The Taylor court was considering A.R.S. §13-135, which provided: “All persons are capable of committing crimes except: (1.) Children under the age of fourteen, in the absence of clear proof that at the time of committing the act charged against them they knew it was wrong.” Taylor, 109 Ariz. 481, 483, 512 P.2d 590 (1973). The statute was amended and renumbered to §13-501 as part of the 1978 criminal code revision. See Gammons v. Belat, 144 Ariz. 148, 149, 696 Ariz. P.2d 700, 701 (1985).
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conduct, the accused no longer has this disposition available to him. Any charges filed today would be filed in superior court and, if convicted, the accused would face greater punitive consequences for the conduct, including a sentence of imprisonment to the department of corrections. The United States and Arizona Constitution prohibit ex post facto laws. See U.S. CONST. art. I, § 9; ARIZ. CONST. art I, § 10. A state may enact no law “that changes the punishment, and inflicts a greater punishment than the law annexed to the crime, when committed.” State v. Noble, 171 Ariz. 171, 173, 829 P.2d 1217, 1219 (1992) (quoting Calder v. Bull, 3 U.S. (3 Dall.) 386, 390, 1 L.Ed. 648 (1798). Saucedo v. Superior Court, 190 Ariz. 226, 228, 946 P.2d 908, 910 (App. 1997). Saucedo held that the retroactive application of Article IV, Part 2, Section 22(1) of the Arizona Constitution (the 1996 constitutional amendment providing for the automatic prosecution of certain juvenile offenders as adults) to a juvenile charged with sexual offenses committed prior to the passage of the amendment violated the ex post facto clauses of both the Arizona and United States Constitutions because it deprived the offender of eligibility for a lesser sentence. If charges had been brought against Mitchell while a juvenile, there is a very strong likelihood he would not have been transferred to superior court under the then-existing rules. Given the availability of a lesser sentence if tried as a juvenile, it would violate the constitutional prohibitions against ex post facto laws to attempt to prosecute him today in superior court. While there may be situations wherein an adult should – and can - be prosecuted for criminal conduct committed thirty years ago while under the age of eighteen, this is not such a case. I conclude that given the absence of a reasonable belief of probable conviction for the offenses, the age of the accused at the time of the alleged offenses, the high probability that the accused would not have been prosecuted as an adult when the alleged offenses occurred, and the punitive consequences of a criminal conviction in superior court in probable violation of the ex post facto laws, the interests of justice would not be well-served by pursuing criminal charges in this case. Very truly yours,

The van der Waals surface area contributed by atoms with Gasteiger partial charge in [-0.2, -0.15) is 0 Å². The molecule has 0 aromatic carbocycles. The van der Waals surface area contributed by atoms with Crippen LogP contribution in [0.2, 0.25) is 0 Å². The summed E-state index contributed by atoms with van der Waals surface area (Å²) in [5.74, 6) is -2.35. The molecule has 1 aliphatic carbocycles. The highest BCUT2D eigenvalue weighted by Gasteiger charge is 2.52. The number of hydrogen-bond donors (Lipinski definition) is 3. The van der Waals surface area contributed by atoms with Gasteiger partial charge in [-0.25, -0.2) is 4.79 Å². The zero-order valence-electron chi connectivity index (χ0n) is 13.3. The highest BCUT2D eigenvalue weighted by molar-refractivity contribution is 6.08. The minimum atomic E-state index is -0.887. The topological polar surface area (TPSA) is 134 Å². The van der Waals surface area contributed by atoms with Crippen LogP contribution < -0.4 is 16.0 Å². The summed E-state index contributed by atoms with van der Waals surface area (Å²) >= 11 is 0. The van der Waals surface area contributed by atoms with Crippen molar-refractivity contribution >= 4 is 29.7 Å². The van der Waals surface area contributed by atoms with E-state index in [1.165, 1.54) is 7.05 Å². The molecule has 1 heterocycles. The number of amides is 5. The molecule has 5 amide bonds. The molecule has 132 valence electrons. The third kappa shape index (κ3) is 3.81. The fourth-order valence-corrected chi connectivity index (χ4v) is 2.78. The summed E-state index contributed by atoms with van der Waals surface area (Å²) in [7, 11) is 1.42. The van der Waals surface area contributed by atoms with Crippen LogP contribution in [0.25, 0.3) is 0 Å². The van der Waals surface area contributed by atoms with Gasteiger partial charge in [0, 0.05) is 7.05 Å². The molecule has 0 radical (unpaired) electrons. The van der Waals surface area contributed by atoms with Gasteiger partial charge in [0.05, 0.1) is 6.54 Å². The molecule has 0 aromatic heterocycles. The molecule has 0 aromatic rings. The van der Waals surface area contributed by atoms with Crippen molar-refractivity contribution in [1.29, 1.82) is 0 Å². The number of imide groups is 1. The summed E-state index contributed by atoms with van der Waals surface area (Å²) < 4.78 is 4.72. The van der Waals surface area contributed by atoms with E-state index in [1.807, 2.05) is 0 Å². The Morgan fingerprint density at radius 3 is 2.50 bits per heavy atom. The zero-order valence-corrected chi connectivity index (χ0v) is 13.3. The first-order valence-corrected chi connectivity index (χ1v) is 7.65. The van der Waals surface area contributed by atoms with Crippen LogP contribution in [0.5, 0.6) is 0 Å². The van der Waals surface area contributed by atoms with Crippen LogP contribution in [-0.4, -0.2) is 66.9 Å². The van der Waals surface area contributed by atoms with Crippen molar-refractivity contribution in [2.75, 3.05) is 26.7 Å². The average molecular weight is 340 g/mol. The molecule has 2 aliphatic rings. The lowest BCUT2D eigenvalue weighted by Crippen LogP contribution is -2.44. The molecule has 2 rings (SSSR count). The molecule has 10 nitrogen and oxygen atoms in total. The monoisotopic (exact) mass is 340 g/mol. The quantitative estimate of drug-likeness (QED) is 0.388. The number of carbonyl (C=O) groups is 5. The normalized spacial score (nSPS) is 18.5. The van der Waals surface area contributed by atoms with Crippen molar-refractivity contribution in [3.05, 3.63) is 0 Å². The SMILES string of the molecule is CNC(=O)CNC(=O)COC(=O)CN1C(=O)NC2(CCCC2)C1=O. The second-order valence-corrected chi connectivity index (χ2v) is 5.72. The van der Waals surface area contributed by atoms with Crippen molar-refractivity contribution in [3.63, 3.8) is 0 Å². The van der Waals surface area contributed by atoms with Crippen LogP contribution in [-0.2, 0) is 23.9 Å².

Sheila Sullivan Polk Yavapai County Attorney C: Amy Dillon, Phoenix Police Department Reporting Detective Lee Stein, Attorney for Mark Mitchell